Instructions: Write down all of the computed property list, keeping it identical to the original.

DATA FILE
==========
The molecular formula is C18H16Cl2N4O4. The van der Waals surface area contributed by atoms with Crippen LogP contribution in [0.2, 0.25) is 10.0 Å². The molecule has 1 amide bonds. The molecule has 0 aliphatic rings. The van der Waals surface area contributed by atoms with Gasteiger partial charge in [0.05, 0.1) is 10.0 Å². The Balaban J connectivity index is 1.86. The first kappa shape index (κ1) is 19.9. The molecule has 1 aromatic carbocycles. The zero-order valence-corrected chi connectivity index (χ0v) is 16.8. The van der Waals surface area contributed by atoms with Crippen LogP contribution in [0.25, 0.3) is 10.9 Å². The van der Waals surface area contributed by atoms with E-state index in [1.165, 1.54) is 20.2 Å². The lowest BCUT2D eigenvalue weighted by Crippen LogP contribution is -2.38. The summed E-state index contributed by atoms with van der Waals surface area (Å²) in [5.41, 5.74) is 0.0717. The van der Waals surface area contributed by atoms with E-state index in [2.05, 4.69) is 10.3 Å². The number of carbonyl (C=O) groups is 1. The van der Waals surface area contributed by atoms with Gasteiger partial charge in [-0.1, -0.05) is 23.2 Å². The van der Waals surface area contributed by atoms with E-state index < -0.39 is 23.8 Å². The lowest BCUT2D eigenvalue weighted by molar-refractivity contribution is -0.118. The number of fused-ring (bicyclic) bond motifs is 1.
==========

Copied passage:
The molecular formula is C18H16Cl2N4O4. The van der Waals surface area contributed by atoms with Crippen LogP contribution in [0.2, 0.25) is 10.0 Å². The molecule has 1 amide bonds. The molecule has 0 aliphatic rings. The van der Waals surface area contributed by atoms with Gasteiger partial charge in [0.05, 0.1) is 10.0 Å². The Balaban J connectivity index is 1.86. The first kappa shape index (κ1) is 19.9. The molecule has 1 aromatic carbocycles. The zero-order valence-corrected chi connectivity index (χ0v) is 16.8. The van der Waals surface area contributed by atoms with Crippen LogP contribution in [0.25, 0.3) is 10.9 Å². The van der Waals surface area contributed by atoms with E-state index in [1.165, 1.54) is 20.2 Å². The lowest BCUT2D eigenvalue weighted by Crippen LogP contribution is -2.38. The summed E-state index contributed by atoms with van der Waals surface area (Å²) in [5.41, 5.74) is 0.0717. The van der Waals surface area contributed by atoms with E-state index in [2.05, 4.69) is 10.3 Å². The number of carbonyl (C=O) groups is 1. The van der Waals surface area contributed by atoms with Gasteiger partial charge in [-0.1, -0.05) is 23.2 Å². The van der Waals surface area contributed by atoms with E-state index < -0.39 is 23.8 Å². The lowest BCUT2D eigenvalue weighted by molar-refractivity contribution is -0.118. The number of fused-ring (bicyclic) bond motifs is 1.